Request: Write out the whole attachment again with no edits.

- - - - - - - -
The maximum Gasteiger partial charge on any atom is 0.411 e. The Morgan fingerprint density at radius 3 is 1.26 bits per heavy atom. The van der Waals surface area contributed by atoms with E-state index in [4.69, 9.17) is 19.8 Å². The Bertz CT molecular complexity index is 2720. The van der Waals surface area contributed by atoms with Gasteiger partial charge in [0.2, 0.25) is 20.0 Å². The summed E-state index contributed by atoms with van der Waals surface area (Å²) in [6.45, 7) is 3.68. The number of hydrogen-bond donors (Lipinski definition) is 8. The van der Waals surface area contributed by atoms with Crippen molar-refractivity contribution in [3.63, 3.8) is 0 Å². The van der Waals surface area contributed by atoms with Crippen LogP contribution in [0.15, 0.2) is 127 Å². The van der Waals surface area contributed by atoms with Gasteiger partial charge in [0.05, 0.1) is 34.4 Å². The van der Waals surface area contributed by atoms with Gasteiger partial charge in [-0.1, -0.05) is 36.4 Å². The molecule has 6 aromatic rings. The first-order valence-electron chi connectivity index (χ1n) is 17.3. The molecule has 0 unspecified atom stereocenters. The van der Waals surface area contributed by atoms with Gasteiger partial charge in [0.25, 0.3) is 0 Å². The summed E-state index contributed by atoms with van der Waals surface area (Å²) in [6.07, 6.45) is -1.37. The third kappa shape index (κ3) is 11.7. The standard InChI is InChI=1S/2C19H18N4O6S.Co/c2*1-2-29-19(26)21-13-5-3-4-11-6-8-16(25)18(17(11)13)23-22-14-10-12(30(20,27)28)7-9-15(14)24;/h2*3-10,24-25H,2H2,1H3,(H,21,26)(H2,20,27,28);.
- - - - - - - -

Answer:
The maximum Gasteiger partial charge on any atom is 0.411 e. The Morgan fingerprint density at radius 3 is 1.26 bits per heavy atom. The van der Waals surface area contributed by atoms with E-state index in [4.69, 9.17) is 19.8 Å². The Bertz CT molecular complexity index is 2720. The van der Waals surface area contributed by atoms with Gasteiger partial charge in [0.2, 0.25) is 20.0 Å². The summed E-state index contributed by atoms with van der Waals surface area (Å²) in [6.45, 7) is 3.68. The number of hydrogen-bond donors (Lipinski definition) is 8. The van der Waals surface area contributed by atoms with Crippen molar-refractivity contribution in [3.63, 3.8) is 0 Å². The van der Waals surface area contributed by atoms with Crippen LogP contribution in [0.15, 0.2) is 127 Å². The van der Waals surface area contributed by atoms with Gasteiger partial charge in [0.05, 0.1) is 34.4 Å². The van der Waals surface area contributed by atoms with Gasteiger partial charge in [-0.1, -0.05) is 36.4 Å². The molecule has 6 aromatic rings. The first-order valence-electron chi connectivity index (χ1n) is 17.3. The molecule has 0 unspecified atom stereocenters. The van der Waals surface area contributed by atoms with Gasteiger partial charge in [0.25, 0.3) is 0 Å². The summed E-state index contributed by atoms with van der Waals surface area (Å²) in [6.07, 6.45) is -1.37. The third kappa shape index (κ3) is 11.7. The standard InChI is InChI=1S/2C19H18N4O6S.Co/c2*1-2-29-19(26)21-13-5-3-4-11-6-8-16(25)18(17(11)13)23-22-14-10-12(30(20,27)28)7-9-15(14)24;/h2*3-10,24-25H,2H2,1H3,(H,21,26)(H2,20,27,28);.